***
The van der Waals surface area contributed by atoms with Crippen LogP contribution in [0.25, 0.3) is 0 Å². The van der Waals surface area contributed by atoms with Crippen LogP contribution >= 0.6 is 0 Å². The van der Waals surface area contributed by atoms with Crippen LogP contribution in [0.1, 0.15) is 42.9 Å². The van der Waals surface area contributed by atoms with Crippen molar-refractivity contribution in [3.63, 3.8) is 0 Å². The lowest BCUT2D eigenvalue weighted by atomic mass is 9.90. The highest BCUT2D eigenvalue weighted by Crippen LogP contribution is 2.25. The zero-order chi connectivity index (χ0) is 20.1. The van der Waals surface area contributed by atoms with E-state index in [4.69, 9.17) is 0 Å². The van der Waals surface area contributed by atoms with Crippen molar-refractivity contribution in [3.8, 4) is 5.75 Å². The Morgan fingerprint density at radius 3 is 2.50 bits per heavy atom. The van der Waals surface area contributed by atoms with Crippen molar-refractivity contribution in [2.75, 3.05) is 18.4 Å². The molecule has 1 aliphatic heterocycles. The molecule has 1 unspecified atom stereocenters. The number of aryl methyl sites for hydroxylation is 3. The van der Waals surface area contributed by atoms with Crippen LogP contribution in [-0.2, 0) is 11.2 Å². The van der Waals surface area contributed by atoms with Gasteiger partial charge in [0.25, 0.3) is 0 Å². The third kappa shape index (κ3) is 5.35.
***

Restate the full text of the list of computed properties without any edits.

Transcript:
The van der Waals surface area contributed by atoms with Crippen LogP contribution in [0.25, 0.3) is 0 Å². The van der Waals surface area contributed by atoms with Crippen LogP contribution >= 0.6 is 0 Å². The van der Waals surface area contributed by atoms with Crippen LogP contribution in [0.1, 0.15) is 42.9 Å². The van der Waals surface area contributed by atoms with Crippen molar-refractivity contribution in [3.63, 3.8) is 0 Å². The lowest BCUT2D eigenvalue weighted by atomic mass is 9.90. The highest BCUT2D eigenvalue weighted by Crippen LogP contribution is 2.25. The zero-order chi connectivity index (χ0) is 20.1. The van der Waals surface area contributed by atoms with E-state index in [4.69, 9.17) is 0 Å². The van der Waals surface area contributed by atoms with Crippen molar-refractivity contribution in [3.8, 4) is 5.75 Å². The Morgan fingerprint density at radius 3 is 2.50 bits per heavy atom. The van der Waals surface area contributed by atoms with Crippen molar-refractivity contribution in [2.75, 3.05) is 18.4 Å². The molecule has 1 aliphatic heterocycles. The molecule has 1 unspecified atom stereocenters. The number of aryl methyl sites for hydroxylation is 3. The van der Waals surface area contributed by atoms with Crippen LogP contribution in [-0.2, 0) is 11.2 Å². The van der Waals surface area contributed by atoms with Gasteiger partial charge in [0.25, 0.3) is 0 Å². The third kappa shape index (κ3) is 5.35.